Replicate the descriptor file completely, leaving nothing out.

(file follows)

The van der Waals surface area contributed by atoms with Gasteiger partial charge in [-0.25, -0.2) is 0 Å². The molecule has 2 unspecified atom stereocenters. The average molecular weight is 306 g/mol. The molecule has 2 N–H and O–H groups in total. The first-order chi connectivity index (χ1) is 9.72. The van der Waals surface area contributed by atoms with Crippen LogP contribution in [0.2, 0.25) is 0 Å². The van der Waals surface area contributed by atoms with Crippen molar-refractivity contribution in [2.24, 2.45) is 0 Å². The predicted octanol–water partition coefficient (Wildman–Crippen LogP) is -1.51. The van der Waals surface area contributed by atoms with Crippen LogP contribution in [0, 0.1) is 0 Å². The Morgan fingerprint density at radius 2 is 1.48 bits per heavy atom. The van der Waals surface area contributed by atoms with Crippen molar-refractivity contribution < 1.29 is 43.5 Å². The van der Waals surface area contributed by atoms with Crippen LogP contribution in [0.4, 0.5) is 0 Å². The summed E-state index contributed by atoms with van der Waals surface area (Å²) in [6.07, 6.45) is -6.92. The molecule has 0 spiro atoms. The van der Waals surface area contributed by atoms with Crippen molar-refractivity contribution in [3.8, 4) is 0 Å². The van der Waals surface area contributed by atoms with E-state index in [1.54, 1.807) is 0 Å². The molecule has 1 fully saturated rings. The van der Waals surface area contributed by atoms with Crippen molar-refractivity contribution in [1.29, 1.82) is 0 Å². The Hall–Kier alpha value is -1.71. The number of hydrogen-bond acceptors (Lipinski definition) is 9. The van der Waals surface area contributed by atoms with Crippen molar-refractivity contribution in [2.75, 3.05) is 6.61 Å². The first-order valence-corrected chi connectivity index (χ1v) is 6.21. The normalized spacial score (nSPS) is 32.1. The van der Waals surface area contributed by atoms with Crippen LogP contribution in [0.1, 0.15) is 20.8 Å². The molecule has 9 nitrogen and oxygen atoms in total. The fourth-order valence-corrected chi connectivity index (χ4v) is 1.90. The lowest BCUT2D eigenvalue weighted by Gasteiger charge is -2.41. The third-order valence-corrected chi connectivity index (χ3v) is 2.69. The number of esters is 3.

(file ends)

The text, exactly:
The van der Waals surface area contributed by atoms with Gasteiger partial charge in [-0.25, -0.2) is 0 Å². The molecule has 2 unspecified atom stereocenters. The average molecular weight is 306 g/mol. The molecule has 2 N–H and O–H groups in total. The first-order chi connectivity index (χ1) is 9.72. The van der Waals surface area contributed by atoms with Crippen LogP contribution in [0.2, 0.25) is 0 Å². The van der Waals surface area contributed by atoms with Crippen molar-refractivity contribution in [2.24, 2.45) is 0 Å². The predicted octanol–water partition coefficient (Wildman–Crippen LogP) is -1.51. The van der Waals surface area contributed by atoms with Crippen LogP contribution in [0, 0.1) is 0 Å². The Morgan fingerprint density at radius 2 is 1.48 bits per heavy atom. The van der Waals surface area contributed by atoms with Crippen molar-refractivity contribution < 1.29 is 43.5 Å². The van der Waals surface area contributed by atoms with Crippen LogP contribution in [0.4, 0.5) is 0 Å². The summed E-state index contributed by atoms with van der Waals surface area (Å²) in [6.07, 6.45) is -6.92. The molecule has 0 spiro atoms. The van der Waals surface area contributed by atoms with Crippen molar-refractivity contribution in [3.8, 4) is 0 Å². The van der Waals surface area contributed by atoms with E-state index in [1.54, 1.807) is 0 Å². The molecule has 1 fully saturated rings. The van der Waals surface area contributed by atoms with Crippen molar-refractivity contribution in [1.29, 1.82) is 0 Å². The Hall–Kier alpha value is -1.71. The number of hydrogen-bond acceptors (Lipinski definition) is 9. The van der Waals surface area contributed by atoms with Crippen molar-refractivity contribution in [2.75, 3.05) is 6.61 Å². The first-order valence-corrected chi connectivity index (χ1v) is 6.21. The normalized spacial score (nSPS) is 32.1. The van der Waals surface area contributed by atoms with Crippen LogP contribution in [0.1, 0.15) is 20.8 Å². The molecule has 9 nitrogen and oxygen atoms in total. The fourth-order valence-corrected chi connectivity index (χ4v) is 1.90. The lowest BCUT2D eigenvalue weighted by Gasteiger charge is -2.41. The third-order valence-corrected chi connectivity index (χ3v) is 2.69. The number of esters is 3.